Two scammers were sentenced to prison after prosecutors said they targeted elderly victims online and solicited them for money.
Linda Mbimadong, 29, and Richard Broni, 31, were sentenced to 37 months and 19 months in prison, respectively.
One man, 78, gave the scammers over $500,000. He thought he was chatting with a widow in her 30s.
Two people were sentenced Friday to more than a year in prison in connection with a romance scam that cost a 78-year-0ld Virginia man more than $500,000.
Prosecutors said Linda Mbimadong, 29, and Richard Broni, 31, worked with several unnamed co-conspirators to trick elderly victims online into sending them cashier’s checks, wires, and Apple products.
A 78-year-old Virginia man, whose name was redacted in court documents, joined a dating app called iFlirt. He chatted with one of the unnamed co-conspirators he believed to be a “widow from Watertown, New York in her thirties,” according to court documents.
The person sent him photos supposedly of herself that matched that description, the documents said.
The pair talked via email and Google Hangouts. The FBI viewed conversations that spanned from September 2019 to June 2020, according to court documents.
At some point, one of the co-conspirators claimed she was “going to Germany in order to receive an inheritance of gold bars.” She told the man she had been arrested and asked him for money for her release, promising to repay him plus 30%. She put him in touch with someone she claimed was a “financial advisor,” documents said.
The co-conspirators told the man to purchase Apple products and said they would resell them to use the money to free the woman from jail. Over a span of two months, the Virginia man sent 53 packages of Apple products, the court documents said.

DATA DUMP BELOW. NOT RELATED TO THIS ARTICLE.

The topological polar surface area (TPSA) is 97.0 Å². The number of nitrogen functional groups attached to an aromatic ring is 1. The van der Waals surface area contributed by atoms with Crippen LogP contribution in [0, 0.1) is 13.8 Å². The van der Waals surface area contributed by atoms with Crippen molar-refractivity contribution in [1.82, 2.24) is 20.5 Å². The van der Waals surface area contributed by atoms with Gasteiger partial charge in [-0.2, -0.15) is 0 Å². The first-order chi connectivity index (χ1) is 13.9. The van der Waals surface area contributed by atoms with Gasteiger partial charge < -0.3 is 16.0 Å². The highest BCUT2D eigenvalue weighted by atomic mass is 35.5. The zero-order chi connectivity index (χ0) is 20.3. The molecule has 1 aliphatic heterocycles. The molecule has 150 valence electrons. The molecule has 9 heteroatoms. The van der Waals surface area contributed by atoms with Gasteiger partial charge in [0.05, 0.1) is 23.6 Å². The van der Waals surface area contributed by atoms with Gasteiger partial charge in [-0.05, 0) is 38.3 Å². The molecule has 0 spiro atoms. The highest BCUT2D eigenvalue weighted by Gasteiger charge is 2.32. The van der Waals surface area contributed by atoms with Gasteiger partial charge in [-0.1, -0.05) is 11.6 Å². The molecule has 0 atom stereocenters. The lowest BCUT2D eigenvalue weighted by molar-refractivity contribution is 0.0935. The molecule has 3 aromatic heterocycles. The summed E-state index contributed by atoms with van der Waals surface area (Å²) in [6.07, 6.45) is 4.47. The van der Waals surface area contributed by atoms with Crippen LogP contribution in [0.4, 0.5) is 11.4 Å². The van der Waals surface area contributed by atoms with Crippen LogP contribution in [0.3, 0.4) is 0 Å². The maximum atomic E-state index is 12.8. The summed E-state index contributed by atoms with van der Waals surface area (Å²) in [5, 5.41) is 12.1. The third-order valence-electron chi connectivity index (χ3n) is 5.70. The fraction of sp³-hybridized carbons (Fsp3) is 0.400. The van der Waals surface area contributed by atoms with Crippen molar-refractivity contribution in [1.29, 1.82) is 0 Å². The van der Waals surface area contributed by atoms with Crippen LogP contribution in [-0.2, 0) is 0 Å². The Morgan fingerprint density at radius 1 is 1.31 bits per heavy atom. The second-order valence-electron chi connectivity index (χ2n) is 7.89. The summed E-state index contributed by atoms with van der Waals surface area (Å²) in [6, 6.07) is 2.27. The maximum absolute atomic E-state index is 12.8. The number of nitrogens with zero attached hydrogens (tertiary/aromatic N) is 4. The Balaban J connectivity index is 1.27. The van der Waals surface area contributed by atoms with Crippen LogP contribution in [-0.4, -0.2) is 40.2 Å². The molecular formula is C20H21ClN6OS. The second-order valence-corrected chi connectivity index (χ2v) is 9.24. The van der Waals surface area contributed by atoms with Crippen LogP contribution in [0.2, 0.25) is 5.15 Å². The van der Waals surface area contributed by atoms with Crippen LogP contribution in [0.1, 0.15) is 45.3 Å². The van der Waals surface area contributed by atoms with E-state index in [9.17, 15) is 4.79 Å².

That’s when she said she had been arrested again, requesting more money for bail and “for insurance to ship the gold to the United States of America from the Netherlands.” The co-conspirators convinced the man to use money from his IRA.
In total, the Virginia man lost $580,000 in the scams, prosecutors said
Similar romance scams have been staggeringly successful in recent years, according to the Federal Trade Commission. Individuals have lost $1.3 billion in the last five years, the agency said.
The scammers also targeted a second victim, a 74-year-old woman from Englewood, Colorado, who authorities said had been scammed by three different men. She ultimately sent them a cashier’s check for $79,300 from her retirement savings, according to court records.
Prosecutors said Mbimadong and Broni were not directly involved in deceiving victims, but said they accepted the money and laundered it overseas, the Washington Post reported.
“The defendants allegedly impersonated military service members, diplomats, and others to deprive elderly victims of their retirement savings,” said Raj Parek, acting U.S. Attorney for the Eastern District of Virginia, in a May 2021 press release.
In FBI interviews, Broni claimed he initially believed his business dealings were legitimate, but he said he continued laundering money even after he learned it was part of an illegal scam. He estimated that he profited $30,000.
Mbimadong admitted she participated in the criminal enterprise, which she said originated in Ghana.
Ahead of Friday’s sentencing hearing, Mbimadong and Broni issued written apologies in sentencing memos, the Associated Press reported.
“I have to express my ugly truth. I was selfish, ambitious and greedy for success,” wrote Mbimadong, who estimated to the FBI that she profited $250,000 from the scams.
Both Mbimadong and Broni pleaded guilty to engaging in a monetary transaction in criminally derived property and were sentenced to prison for 37 months and 19 months, respectively. Mbimadong agreed to pay $1.3 million in restitution to the victims, while Broni agreed to pay $87,000.
Judge T.S. Ellis said the sentences for Mbimadong and Broni would have been higher but for their cooperation with authorities in identifying others involved in the romance scam, the Post reported.
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